Additive manufacturing of Inconel 718: characterizing parts and powders
using X-ray fluorescence and X-ray diffraction
contributed by Malvern Panalytical |
Abstract: Use of recovered powder led to a slight variation in the phase content of parts; while the chemical composition was consistent. All parts contained an excess of γ’’ phase compared to conventional Inconel 718. The most reliable monitoring of parts would incorporate both phase analysis and residual stress analysis. For this reason, all measurements were collected using the multipurpose automated Empyrean Series 3 diffractometer with MultiCore optics. All optics on this system are motorized and computer-controlled, allowing for dynamic reconfiguration of the system without user intervention. As an example, parts were analyzed using Bragg-Brentano divergent beam geometry for powder diffraction, line focus parallel-beam geometry for iso-inclination residual stress analysis, and pseudo-point focus parallel-beam geometry for pole figure (texture) analysis. The Empyrean Series 3 diffractometer with MultiCore optics can collect all 3 measurements from each part by automatically changing the optical configuration for each measurement. Powders could easily be introduced into the sample queue with the optimal configuration defined and automatically incorporated into their measurement.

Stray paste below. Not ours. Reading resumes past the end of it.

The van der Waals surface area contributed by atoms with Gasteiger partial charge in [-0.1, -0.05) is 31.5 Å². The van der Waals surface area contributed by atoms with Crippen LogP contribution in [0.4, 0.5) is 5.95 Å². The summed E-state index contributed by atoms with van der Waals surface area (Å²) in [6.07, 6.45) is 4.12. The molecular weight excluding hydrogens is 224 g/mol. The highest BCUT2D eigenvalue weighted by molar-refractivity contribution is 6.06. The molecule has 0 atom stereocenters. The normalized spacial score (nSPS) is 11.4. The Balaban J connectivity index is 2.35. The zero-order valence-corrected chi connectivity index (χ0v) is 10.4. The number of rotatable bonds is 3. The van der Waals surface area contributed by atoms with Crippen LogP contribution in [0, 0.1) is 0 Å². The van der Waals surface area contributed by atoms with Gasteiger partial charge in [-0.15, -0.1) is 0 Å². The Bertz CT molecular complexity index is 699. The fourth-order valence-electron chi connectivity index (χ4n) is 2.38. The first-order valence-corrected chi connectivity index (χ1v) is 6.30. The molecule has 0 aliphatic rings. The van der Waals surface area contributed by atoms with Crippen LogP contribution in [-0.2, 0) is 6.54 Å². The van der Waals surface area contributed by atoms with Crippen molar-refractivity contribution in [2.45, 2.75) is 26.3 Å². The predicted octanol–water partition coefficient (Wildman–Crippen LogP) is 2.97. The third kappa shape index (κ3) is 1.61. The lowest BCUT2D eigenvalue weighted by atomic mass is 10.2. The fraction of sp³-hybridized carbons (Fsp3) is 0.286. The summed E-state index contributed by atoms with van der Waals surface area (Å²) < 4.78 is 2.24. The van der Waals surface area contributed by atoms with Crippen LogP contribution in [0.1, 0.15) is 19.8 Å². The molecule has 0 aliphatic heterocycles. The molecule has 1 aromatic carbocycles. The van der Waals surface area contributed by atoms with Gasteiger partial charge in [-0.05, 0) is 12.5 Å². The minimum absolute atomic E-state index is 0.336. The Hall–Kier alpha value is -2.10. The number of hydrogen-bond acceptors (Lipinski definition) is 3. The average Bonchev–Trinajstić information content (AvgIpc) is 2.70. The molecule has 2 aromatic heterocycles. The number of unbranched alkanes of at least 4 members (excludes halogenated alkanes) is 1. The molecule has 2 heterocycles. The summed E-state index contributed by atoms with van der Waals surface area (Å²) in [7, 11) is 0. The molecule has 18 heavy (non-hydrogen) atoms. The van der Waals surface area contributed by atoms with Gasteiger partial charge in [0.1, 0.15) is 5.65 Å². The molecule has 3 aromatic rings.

Electrodes used in lithium-ion batteries have a defining influence on their electrochemical performance and are typically manufactured by coating a metal foil substrate with a multi-component slurry made of active electrode particles and conductive additives suspended in a binder solution. Size and shape distribution of electrode particles influences not only the rheology of this slurry in terms of its stability and ease of application, but also defines the quality parameters of the resulting coat like thickness uniformity, packing density and porosity. These, in turn, impact key battery performance parameters, such as ion transfer rate and battery recharge time.
The manufacturing of electrodes for lithium-ion batteries is a complex, multi-step process and presents a significant optimization challenge. Comprehensive analytical characterization with a range of complementary techniques provides a secure foundation for tackling this challenge, bringing value to both the individual components and the multi-component streams. All the techniques reviewed here have a place in the analytical toolkit for battery electrode manufacturers and all can play a vital role in meeting the targets of optimal production efficiency coupled with desirable electrochemical performance.
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